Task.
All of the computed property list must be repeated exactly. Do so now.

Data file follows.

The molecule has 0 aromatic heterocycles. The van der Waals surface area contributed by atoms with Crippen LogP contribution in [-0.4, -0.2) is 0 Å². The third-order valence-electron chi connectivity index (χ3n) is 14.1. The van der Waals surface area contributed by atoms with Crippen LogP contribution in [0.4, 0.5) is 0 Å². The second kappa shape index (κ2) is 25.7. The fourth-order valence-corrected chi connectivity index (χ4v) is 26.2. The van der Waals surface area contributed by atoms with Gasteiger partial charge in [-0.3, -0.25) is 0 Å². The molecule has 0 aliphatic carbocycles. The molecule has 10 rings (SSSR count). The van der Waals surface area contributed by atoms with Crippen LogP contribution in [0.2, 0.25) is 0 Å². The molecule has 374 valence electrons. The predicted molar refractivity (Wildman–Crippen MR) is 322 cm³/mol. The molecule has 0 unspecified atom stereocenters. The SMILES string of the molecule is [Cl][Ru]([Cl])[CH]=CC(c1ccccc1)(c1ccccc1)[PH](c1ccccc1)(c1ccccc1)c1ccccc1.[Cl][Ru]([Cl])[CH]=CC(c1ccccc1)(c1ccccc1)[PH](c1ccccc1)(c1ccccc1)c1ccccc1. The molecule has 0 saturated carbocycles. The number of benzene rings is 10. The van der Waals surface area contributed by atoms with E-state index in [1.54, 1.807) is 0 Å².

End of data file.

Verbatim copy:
The molecule has 0 aromatic heterocycles. The van der Waals surface area contributed by atoms with Crippen LogP contribution in [-0.4, -0.2) is 0 Å². The third-order valence-electron chi connectivity index (χ3n) is 14.1. The van der Waals surface area contributed by atoms with Crippen LogP contribution in [0.4, 0.5) is 0 Å². The second kappa shape index (κ2) is 25.7. The fourth-order valence-corrected chi connectivity index (χ4v) is 26.2. The van der Waals surface area contributed by atoms with Gasteiger partial charge in [-0.3, -0.25) is 0 Å². The molecule has 0 aliphatic carbocycles. The molecule has 10 rings (SSSR count). The van der Waals surface area contributed by atoms with Crippen LogP contribution in [0.2, 0.25) is 0 Å². The molecule has 374 valence electrons. The predicted molar refractivity (Wildman–Crippen MR) is 322 cm³/mol. The molecule has 0 unspecified atom stereocenters. The SMILES string of the molecule is [Cl][Ru]([Cl])[CH]=CC(c1ccccc1)(c1ccccc1)[PH](c1ccccc1)(c1ccccc1)c1ccccc1.[Cl][Ru]([Cl])[CH]=CC(c1ccccc1)(c1ccccc1)[PH](c1ccccc1)(c1ccccc1)c1ccccc1. The molecule has 0 saturated carbocycles. The number of benzene rings is 10. The van der Waals surface area contributed by atoms with E-state index in [1.54, 1.807) is 0 Å².